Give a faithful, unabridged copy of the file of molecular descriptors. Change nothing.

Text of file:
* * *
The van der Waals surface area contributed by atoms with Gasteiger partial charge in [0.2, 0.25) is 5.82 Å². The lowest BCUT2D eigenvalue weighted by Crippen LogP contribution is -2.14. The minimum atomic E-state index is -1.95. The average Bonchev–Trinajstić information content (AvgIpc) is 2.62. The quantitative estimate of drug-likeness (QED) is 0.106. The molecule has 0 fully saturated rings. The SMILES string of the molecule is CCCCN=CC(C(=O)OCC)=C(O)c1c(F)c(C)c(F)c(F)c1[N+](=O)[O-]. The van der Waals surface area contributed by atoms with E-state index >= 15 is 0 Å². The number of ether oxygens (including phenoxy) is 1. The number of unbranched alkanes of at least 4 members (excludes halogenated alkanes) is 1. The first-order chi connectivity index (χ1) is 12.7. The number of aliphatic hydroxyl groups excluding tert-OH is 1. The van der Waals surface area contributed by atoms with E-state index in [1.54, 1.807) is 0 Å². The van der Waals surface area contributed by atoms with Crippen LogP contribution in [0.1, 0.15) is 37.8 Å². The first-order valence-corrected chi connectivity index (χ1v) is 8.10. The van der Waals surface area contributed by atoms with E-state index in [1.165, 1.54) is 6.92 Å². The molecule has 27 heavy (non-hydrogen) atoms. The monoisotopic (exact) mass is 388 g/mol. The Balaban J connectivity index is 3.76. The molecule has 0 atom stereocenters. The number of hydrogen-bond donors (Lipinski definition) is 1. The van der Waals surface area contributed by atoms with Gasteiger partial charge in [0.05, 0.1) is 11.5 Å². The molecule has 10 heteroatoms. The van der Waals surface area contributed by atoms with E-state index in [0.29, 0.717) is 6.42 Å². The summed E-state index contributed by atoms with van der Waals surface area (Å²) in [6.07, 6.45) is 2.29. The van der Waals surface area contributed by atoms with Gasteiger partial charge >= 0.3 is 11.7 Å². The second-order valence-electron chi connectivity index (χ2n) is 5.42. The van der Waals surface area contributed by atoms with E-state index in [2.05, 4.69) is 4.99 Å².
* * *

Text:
The van der Waals surface area contributed by atoms with Gasteiger partial charge in [0.2, 0.25) is 5.82 Å². The lowest BCUT2D eigenvalue weighted by Crippen LogP contribution is -2.14. The minimum atomic E-state index is -1.95. The average Bonchev–Trinajstić information content (AvgIpc) is 2.62. The quantitative estimate of drug-likeness (QED) is 0.106. The molecule has 0 fully saturated rings. The SMILES string of the molecule is CCCCN=CC(C(=O)OCC)=C(O)c1c(F)c(C)c(F)c(F)c1[N+](=O)[O-]. The van der Waals surface area contributed by atoms with E-state index >= 15 is 0 Å². The number of ether oxygens (including phenoxy) is 1. The number of unbranched alkanes of at least 4 members (excludes halogenated alkanes) is 1. The first-order chi connectivity index (χ1) is 12.7. The number of aliphatic hydroxyl groups excluding tert-OH is 1. The van der Waals surface area contributed by atoms with E-state index in [1.54, 1.807) is 0 Å². The van der Waals surface area contributed by atoms with Crippen LogP contribution in [0.1, 0.15) is 37.8 Å². The first-order valence-corrected chi connectivity index (χ1v) is 8.10. The van der Waals surface area contributed by atoms with E-state index in [1.165, 1.54) is 6.92 Å². The molecule has 27 heavy (non-hydrogen) atoms. The monoisotopic (exact) mass is 388 g/mol. The Balaban J connectivity index is 3.76. The molecule has 0 atom stereocenters. The number of hydrogen-bond donors (Lipinski definition) is 1. The van der Waals surface area contributed by atoms with Gasteiger partial charge in [0.05, 0.1) is 11.5 Å². The molecule has 10 heteroatoms. The van der Waals surface area contributed by atoms with E-state index in [0.29, 0.717) is 6.42 Å². The summed E-state index contributed by atoms with van der Waals surface area (Å²) in [6.07, 6.45) is 2.29. The van der Waals surface area contributed by atoms with Gasteiger partial charge >= 0.3 is 11.7 Å². The second-order valence-electron chi connectivity index (χ2n) is 5.42. The van der Waals surface area contributed by atoms with E-state index in [2.05, 4.69) is 4.99 Å².